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BS: depleted uranium

GUEST,dianavan 10 Mar 06 - 08:07 PM
Don Firth 10 Mar 06 - 08:26 PM
Rapparee 10 Mar 06 - 08:45 PM
GUEST,Scientist 10 Mar 06 - 09:02 PM
Don Firth 10 Mar 06 - 09:10 PM
Don Firth 10 Mar 06 - 09:32 PM
Arne 10 Mar 06 - 09:36 PM
GUEST 11 Mar 06 - 02:42 AM
Teribus 11 Mar 06 - 03:10 AM
artbrooks 11 Mar 06 - 09:51 AM
Don Firth 11 Mar 06 - 01:10 PM
Bobert 11 Mar 06 - 07:51 PM
The Fooles Troupe 11 Mar 06 - 08:12 PM
Don Firth 11 Mar 06 - 08:18 PM
Peace 11 Mar 06 - 09:14 PM
Bobert 11 Mar 06 - 09:26 PM
GUEST 11 Mar 06 - 11:33 PM
Peace 11 Mar 06 - 11:36 PM
Peace 11 Mar 06 - 11:41 PM
The Fooles Troupe 11 Mar 06 - 11:47 PM
The Fooles Troupe 11 Mar 06 - 11:50 PM
Peace 11 Mar 06 - 11:50 PM
Peace 11 Mar 06 - 11:52 PM
The Fooles Troupe 11 Mar 06 - 11:55 PM
Peace 11 Mar 06 - 11:59 PM
Peace 12 Mar 06 - 12:05 AM
Don Firth 12 Mar 06 - 01:22 AM
The Fooles Troupe 12 Mar 06 - 03:58 AM
artbrooks 12 Mar 06 - 10:43 AM
GUEST 12 Mar 06 - 08:01 PM
GUEST,dianavan 12 Mar 06 - 08:19 PM
The Fooles Troupe 12 Mar 06 - 08:30 PM
MarkS 13 Mar 06 - 12:24 AM
Peace 13 Mar 06 - 12:34 AM
Don Firth 13 Mar 06 - 12:45 AM
Peace 13 Mar 06 - 12:54 AM
GUEST 13 Mar 06 - 01:53 AM
Wolfgang 13 Mar 06 - 06:35 AM
The Fooles Troupe 13 Mar 06 - 06:53 AM
The Fooles Troupe 13 Mar 06 - 07:00 AM
JohnInKansas 13 Mar 06 - 07:08 AM
Peace 13 Mar 06 - 09:59 AM
beardedbruce 13 Mar 06 - 10:27 AM
artbrooks 13 Mar 06 - 10:38 AM
GUEST,dianavan 13 Mar 06 - 12:17 PM
JohnInKansas 13 Mar 06 - 04:23 PM
Peace 13 Mar 06 - 04:48 PM
The Fooles Troupe 13 Mar 06 - 04:56 PM
The Fooles Troupe 13 Mar 06 - 05:01 PM
The Fooles Troupe 13 Mar 06 - 05:15 PM
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Subject: BS: depleted uranium
From: GUEST,dianavan
Date: 10 Mar 06 - 08:07 PM

Over 500,000 veterans of the 1st Gulf war are receiving treatment for exposure to depleted uranium. Thats 70% of the armed forces who were deployed.

According to countercurrents.org:

"More than 320 tons of depleted uranium munitions were used in the Gulf War. Ten times that tonnage has so far been used in Afghanistan and Iraq. Depleted uranium has a half-life of 4.5 billion years. Some of the radioactive particles are as small as bacteria. They cannot be filtered so they permeate the air, water, soil, vegetation, and animal life. Our troops in Iraq and Afghanistan are inhaling and ingesting them every day. They accumulate throughout the body like time-release poison, so the symptoms often develop years later."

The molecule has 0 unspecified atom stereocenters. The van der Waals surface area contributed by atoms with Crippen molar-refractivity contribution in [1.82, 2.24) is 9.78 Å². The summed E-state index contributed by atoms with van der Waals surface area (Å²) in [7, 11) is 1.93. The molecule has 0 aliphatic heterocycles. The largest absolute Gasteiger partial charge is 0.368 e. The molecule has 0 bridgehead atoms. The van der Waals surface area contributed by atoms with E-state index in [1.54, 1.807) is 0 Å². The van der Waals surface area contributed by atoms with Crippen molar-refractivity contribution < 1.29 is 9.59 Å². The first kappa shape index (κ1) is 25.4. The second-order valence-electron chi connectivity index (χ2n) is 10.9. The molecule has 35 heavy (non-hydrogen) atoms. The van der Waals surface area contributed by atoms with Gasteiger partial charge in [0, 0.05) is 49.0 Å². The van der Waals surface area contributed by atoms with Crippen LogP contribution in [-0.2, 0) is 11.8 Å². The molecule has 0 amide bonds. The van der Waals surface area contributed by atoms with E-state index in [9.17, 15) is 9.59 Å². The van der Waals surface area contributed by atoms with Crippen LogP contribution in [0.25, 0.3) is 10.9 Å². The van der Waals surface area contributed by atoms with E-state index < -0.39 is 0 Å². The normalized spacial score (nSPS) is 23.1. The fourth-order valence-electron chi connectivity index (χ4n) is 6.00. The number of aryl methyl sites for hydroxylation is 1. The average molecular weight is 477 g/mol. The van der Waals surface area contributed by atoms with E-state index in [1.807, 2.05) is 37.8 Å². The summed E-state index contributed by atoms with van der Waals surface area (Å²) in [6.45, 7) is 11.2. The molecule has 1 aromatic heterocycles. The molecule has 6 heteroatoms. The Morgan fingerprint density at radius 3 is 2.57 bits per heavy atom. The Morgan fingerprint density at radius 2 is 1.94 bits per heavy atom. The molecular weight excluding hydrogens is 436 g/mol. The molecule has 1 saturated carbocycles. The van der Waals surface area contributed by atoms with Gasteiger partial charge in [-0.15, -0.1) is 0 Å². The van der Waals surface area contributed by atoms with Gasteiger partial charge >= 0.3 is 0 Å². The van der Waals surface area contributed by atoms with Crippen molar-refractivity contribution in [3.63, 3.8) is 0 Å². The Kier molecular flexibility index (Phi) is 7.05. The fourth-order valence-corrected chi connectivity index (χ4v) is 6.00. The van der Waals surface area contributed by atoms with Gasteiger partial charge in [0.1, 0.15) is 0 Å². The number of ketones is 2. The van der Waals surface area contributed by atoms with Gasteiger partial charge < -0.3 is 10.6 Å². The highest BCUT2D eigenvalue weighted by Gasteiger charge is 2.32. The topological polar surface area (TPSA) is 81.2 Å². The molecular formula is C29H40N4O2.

How can mothers and fathers proudly expose their sons and daughters to this kind of risk? How will they feel when their little grandchild is born with horrible deformities? Its one thing to take pride in defending freedom but quite another thing to allow the government you are defending to poison your offspring.

When will U.S. citizens rise up against this kind of oppression and stop defending it?


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Subject: RE: BS: depleted uranium
From: Don Firth
Date: 10 Mar 06 - 08:26 PM

Probably only when it affects their immediate family or friends, sad to say. Some exceptions, like voices crying in the wilderness.

Don (pretty cynical sometimes) Firth


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Subject: RE: BS: depleted uranium
From: Rapparee
Date: 10 Mar 06 - 08:45 PM

If they are "the size of bacteria" they can be filtered.


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Subject: RE: BS: depleted uranium
From: GUEST,Scientist
Date: 10 Mar 06 - 09:02 PM

A common misconception amongst folk singers is that depleted uranium is a serious health hazard. This is a load of old cobblers. Did you know that as well as it's military use, it is widely used in aircraft, ship and bicycle manufacture!

Depleted uranium is approximately 80% less radioactive than natural uranium. Depleted uranium emits small amounts of alpha and beta particles as well as gamma rays. Alpha particles, the primary radiation type produced by depleted uranium, are blocked by skin, while beta particles are blocked by the clothing, battle dress utility uniform (BDUs) typically worn by service members. While gamma rays are a form of highly-penetrating energy , the amount of gamma radiation emitted by depleted uranium is very low - a lot less than that omitted by luminous paint. Thus, depleted uranium does not significantly add to the background radiation that we encounter every day.

Trials are underway in korea for it's use in guitar strings as it is supposed to have a beautiful resonance - can't wait.


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Subject: RE: BS: depleted uranium
From: Don Firth
Date: 10 Mar 06 - 09:10 PM

GUEST,"Scientist???" we've been through this discussion before, and what you said (behind your anonymous handle, of course) is a load of dingo's kidneys. REAL science says otherwise.

Don Firth


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Subject: RE: BS: depleted uranium
From: Don Firth
Date: 10 Mar 06 - 09:32 PM

Some information on depleted uranium HERE.

And lest anyone try to make the claim, anyone familiar with the Seattle Post Intelligencer is not exactly going to characterize it as a member of the "liberal media."

Don Firth


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Subject: RE: BS: depleted uranium
From: Arne
Date: 10 Mar 06 - 09:36 PM

From here:

Uranium-238, the most prevalent isotope in uranium ore, has a half-life of about 4.5 billion years; that is, half the atoms in any sample will decay in that amount of time. Uranium-238 decays by alpha emission into thorium-234, which itself decays by beta emission to protactinium-234, which decays by beta emission to uranium-234, and so on. The various decay products, (sometimes referred to as "progeny" or "daughters") form a series starting at uranium-238. After several more alpha and beta decays, the series ends with the stable isotope lead-206.